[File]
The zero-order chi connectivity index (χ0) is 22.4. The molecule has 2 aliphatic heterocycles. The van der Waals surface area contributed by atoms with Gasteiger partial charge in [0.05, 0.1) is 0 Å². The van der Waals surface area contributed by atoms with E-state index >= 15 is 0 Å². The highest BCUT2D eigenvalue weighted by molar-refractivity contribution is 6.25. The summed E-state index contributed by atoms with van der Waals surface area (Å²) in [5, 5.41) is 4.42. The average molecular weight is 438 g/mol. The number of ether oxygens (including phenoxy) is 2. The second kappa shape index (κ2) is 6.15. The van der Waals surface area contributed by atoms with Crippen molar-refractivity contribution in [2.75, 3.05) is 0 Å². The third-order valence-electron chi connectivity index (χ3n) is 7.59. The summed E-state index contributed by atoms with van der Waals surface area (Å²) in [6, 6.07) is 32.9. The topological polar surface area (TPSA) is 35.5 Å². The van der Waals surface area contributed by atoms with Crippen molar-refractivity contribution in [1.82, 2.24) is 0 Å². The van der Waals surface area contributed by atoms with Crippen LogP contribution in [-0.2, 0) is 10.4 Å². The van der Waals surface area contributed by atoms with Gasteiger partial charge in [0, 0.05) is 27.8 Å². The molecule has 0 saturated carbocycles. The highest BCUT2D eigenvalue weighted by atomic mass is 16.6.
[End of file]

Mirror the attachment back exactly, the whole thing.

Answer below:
The zero-order chi connectivity index (χ0) is 22.4. The molecule has 2 aliphatic heterocycles. The van der Waals surface area contributed by atoms with Gasteiger partial charge in [0.05, 0.1) is 0 Å². The van der Waals surface area contributed by atoms with E-state index >= 15 is 0 Å². The highest BCUT2D eigenvalue weighted by molar-refractivity contribution is 6.25. The summed E-state index contributed by atoms with van der Waals surface area (Å²) in [5, 5.41) is 4.42. The average molecular weight is 438 g/mol. The number of ether oxygens (including phenoxy) is 2. The second kappa shape index (κ2) is 6.15. The van der Waals surface area contributed by atoms with Crippen molar-refractivity contribution in [2.75, 3.05) is 0 Å². The third-order valence-electron chi connectivity index (χ3n) is 7.59. The summed E-state index contributed by atoms with van der Waals surface area (Å²) in [6, 6.07) is 32.9. The topological polar surface area (TPSA) is 35.5 Å². The van der Waals surface area contributed by atoms with Crippen molar-refractivity contribution in [1.82, 2.24) is 0 Å². The van der Waals surface area contributed by atoms with Crippen LogP contribution in [-0.2, 0) is 10.4 Å². The van der Waals surface area contributed by atoms with Gasteiger partial charge in [0, 0.05) is 27.8 Å². The molecule has 0 saturated carbocycles. The highest BCUT2D eigenvalue weighted by atomic mass is 16.6.